Then the broker 140 counts IT resources that are concurrently available in each vacant period. In the example of FIG. 20, two servers #1 and #2 are both available in a three-month period of Jun. 1, 2005 to Aug. 31, 2005. In another three-month period of Apr. 1, 2005 to Jun. 30, 2005, another two servers #3 and #4 are vacant. Server #5 is available from May 1, 2005 to Jul. 31, 2005, but there are no other servers available during the same period.

In choosing candidates for vacant period selection, the broker 140 gives a higher priority to a period containing a greater number of IT resources sharing the same vacant period. This policy results in the following two candidate periods: “Jun. 1, 2005 to Aug. 31, 2005” and “Apr. 1, 2005 to Jun. 30, 2005.” When two candidate periods have the same number of IT resources, the broker 140 chooses the one that comes earlier in time. In the example of FIG. 20, the latter candidate period is selected for reservation since April comes before June.

Two servers #3 and #4 can serve the reservation request in the selected vacant period. The broker 140 then calculates some hypothetical vacancies, assuming that the requested period is reserved while its immediately preceding or following reservation is cancelled. Server #3 has a reservation of Application c in March, three months before June. Its vacancy would amount to four months, Feb. 1, 2005 to May 31, 2005, if the reservation for Application c were cancelled. Server #4, on the other hand, has a two-month reservation of Application c in February and March. If this reservation were cancelled, the server #4 would have a five-month vacant period of Jan. 1, 2005 to May 31, 2005.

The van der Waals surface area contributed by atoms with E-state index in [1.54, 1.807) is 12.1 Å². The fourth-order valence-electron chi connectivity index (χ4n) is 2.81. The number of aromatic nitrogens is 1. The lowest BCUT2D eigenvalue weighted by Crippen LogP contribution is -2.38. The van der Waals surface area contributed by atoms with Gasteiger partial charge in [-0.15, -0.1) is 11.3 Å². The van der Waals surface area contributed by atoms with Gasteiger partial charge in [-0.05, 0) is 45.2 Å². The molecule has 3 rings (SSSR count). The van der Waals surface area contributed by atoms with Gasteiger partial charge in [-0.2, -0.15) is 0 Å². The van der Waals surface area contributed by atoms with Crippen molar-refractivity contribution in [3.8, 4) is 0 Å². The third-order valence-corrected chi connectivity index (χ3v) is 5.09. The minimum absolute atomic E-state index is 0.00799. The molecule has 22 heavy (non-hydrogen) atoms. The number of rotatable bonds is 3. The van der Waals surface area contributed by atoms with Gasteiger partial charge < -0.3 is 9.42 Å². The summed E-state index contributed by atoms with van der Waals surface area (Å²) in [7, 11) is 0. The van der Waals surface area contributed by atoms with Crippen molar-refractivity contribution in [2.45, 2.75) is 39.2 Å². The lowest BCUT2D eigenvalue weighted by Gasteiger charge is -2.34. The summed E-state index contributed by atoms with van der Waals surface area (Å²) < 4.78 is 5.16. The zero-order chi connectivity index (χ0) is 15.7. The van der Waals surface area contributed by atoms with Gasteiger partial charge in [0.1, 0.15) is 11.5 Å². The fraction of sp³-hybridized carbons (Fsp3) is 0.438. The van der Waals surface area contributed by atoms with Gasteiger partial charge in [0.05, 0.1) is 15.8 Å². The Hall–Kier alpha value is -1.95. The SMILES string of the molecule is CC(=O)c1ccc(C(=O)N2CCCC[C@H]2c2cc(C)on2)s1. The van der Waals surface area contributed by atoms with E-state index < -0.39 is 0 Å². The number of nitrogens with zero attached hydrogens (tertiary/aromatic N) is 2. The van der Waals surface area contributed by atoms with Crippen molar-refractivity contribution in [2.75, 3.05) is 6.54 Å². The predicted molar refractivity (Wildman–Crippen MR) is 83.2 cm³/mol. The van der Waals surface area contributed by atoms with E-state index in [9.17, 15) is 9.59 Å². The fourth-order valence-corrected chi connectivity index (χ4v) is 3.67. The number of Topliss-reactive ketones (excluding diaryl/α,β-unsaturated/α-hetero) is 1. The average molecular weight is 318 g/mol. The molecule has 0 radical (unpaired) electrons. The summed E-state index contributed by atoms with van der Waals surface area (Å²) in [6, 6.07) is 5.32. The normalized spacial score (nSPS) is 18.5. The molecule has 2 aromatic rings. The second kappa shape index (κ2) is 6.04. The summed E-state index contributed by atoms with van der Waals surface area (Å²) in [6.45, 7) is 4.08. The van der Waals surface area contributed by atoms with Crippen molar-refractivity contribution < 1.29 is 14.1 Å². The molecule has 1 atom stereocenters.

Server #3 also has a two-month reservation of Application h starting from July, immediately following the assumed reservation of June. If that application h were canceled, the server #3 would gain a three-month vacant period from Jul. 1, 2005 to Sep. 30, 2005. Another hypothetical vacant period of Server #4 would be a two-month period of Jul. 1, 2005 to Aug. 31, 2005, assuming cancellation of the reservation for Application i. This means that Server #4 has a shorter hypothetical vacancy than Server #3, assuming cancellation of an immediately following reservation. The broker 140 thus selects Server #4 as an IT resource for reservation.

The above reservation result is sent from the administration server 100 to the requesting client 31, which causes a reservation result dialog to appear on a screen of the client 31. FIG. 21 gives an example of a reservation result dialog. This reservation result dialog 60 shows the name of an application scheduled to be executed in the reserved period, the period of reservation, and the name of an IT resource reserved for that application.

As can be seen from the above example, the present embodiment of the invention selects a vacant period in which a plurality of IT resources are available and reserves an IT resource available in that period, thus making it more likely for subsequent reservation requests to be successfully executed. When two or more IT resources are available in a selected period, the present embodiment gives preference on an IT resource with a vacant period that comes earlier than others. In other words, the present embodiment attempts to save future IT resources as much as possible. This policy gives subsequent reservation requests a better chance of successful acceptance.